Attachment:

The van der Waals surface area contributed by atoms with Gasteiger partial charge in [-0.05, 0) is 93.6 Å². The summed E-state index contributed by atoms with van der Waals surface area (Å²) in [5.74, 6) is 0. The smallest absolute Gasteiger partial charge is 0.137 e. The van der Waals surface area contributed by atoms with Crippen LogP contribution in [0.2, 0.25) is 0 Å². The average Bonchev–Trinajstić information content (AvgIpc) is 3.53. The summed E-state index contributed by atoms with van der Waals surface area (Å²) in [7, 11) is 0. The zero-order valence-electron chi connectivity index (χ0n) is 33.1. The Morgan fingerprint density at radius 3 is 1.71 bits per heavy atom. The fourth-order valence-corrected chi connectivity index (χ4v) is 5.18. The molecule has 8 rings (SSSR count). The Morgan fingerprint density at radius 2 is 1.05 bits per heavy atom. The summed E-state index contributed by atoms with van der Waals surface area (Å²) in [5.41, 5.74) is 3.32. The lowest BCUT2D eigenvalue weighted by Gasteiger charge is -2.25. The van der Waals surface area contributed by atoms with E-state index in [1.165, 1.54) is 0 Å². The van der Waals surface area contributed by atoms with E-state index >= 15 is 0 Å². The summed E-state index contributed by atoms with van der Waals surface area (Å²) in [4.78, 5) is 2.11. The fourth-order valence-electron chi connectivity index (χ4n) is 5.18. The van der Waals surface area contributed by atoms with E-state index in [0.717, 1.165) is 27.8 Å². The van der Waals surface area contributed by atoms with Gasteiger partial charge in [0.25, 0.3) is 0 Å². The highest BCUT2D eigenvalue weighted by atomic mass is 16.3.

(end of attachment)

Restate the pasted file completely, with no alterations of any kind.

The van der Waals surface area contributed by atoms with Gasteiger partial charge in [-0.05, 0) is 93.6 Å². The summed E-state index contributed by atoms with van der Waals surface area (Å²) in [5.74, 6) is 0. The smallest absolute Gasteiger partial charge is 0.137 e. The van der Waals surface area contributed by atoms with Crippen LogP contribution in [0.2, 0.25) is 0 Å². The average Bonchev–Trinajstić information content (AvgIpc) is 3.53. The summed E-state index contributed by atoms with van der Waals surface area (Å²) in [7, 11) is 0. The zero-order valence-electron chi connectivity index (χ0n) is 33.1. The Morgan fingerprint density at radius 3 is 1.71 bits per heavy atom. The fourth-order valence-corrected chi connectivity index (χ4v) is 5.18. The molecule has 8 rings (SSSR count). The Morgan fingerprint density at radius 2 is 1.05 bits per heavy atom. The summed E-state index contributed by atoms with van der Waals surface area (Å²) in [5.41, 5.74) is 3.32. The lowest BCUT2D eigenvalue weighted by Gasteiger charge is -2.25. The van der Waals surface area contributed by atoms with E-state index in [1.165, 1.54) is 0 Å². The van der Waals surface area contributed by atoms with E-state index >= 15 is 0 Å². The summed E-state index contributed by atoms with van der Waals surface area (Å²) in [4.78, 5) is 2.11. The fourth-order valence-electron chi connectivity index (χ4n) is 5.18. The van der Waals surface area contributed by atoms with E-state index in [0.717, 1.165) is 27.8 Å². The van der Waals surface area contributed by atoms with Gasteiger partial charge in [0.25, 0.3) is 0 Å². The highest BCUT2D eigenvalue weighted by atomic mass is 16.3.